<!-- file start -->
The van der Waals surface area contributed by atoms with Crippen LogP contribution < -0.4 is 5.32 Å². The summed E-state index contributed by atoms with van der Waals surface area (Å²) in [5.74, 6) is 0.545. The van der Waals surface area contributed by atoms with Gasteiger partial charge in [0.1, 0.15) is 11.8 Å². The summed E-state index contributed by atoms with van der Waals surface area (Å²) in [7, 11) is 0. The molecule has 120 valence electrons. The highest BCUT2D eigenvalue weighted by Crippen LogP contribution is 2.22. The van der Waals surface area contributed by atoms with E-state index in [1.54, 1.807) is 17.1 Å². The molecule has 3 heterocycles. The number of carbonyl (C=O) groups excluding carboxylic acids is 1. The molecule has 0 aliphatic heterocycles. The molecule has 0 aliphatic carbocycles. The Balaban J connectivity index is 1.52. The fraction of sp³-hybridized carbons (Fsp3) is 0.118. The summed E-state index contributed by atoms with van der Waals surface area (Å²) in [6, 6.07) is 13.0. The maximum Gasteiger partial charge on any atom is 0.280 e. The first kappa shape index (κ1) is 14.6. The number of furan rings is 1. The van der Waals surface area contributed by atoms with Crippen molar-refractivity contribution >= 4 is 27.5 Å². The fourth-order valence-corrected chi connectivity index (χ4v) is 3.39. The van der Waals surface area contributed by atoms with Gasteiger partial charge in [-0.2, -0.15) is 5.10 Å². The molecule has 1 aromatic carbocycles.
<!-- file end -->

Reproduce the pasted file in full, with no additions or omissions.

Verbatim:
The van der Waals surface area contributed by atoms with Crippen LogP contribution < -0.4 is 5.32 Å². The summed E-state index contributed by atoms with van der Waals surface area (Å²) in [5.74, 6) is 0.545. The van der Waals surface area contributed by atoms with Gasteiger partial charge in [0.1, 0.15) is 11.8 Å². The summed E-state index contributed by atoms with van der Waals surface area (Å²) in [7, 11) is 0. The molecule has 120 valence electrons. The highest BCUT2D eigenvalue weighted by Crippen LogP contribution is 2.22. The van der Waals surface area contributed by atoms with E-state index in [1.54, 1.807) is 17.1 Å². The molecule has 3 heterocycles. The number of carbonyl (C=O) groups excluding carboxylic acids is 1. The molecule has 0 aliphatic heterocycles. The molecule has 0 aliphatic carbocycles. The Balaban J connectivity index is 1.52. The fraction of sp³-hybridized carbons (Fsp3) is 0.118. The summed E-state index contributed by atoms with van der Waals surface area (Å²) in [6, 6.07) is 13.0. The maximum Gasteiger partial charge on any atom is 0.280 e. The first kappa shape index (κ1) is 14.6. The number of furan rings is 1. The van der Waals surface area contributed by atoms with Crippen molar-refractivity contribution >= 4 is 27.5 Å². The fourth-order valence-corrected chi connectivity index (χ4v) is 3.39. The van der Waals surface area contributed by atoms with Gasteiger partial charge in [-0.2, -0.15) is 5.10 Å². The molecule has 1 aromatic carbocycles.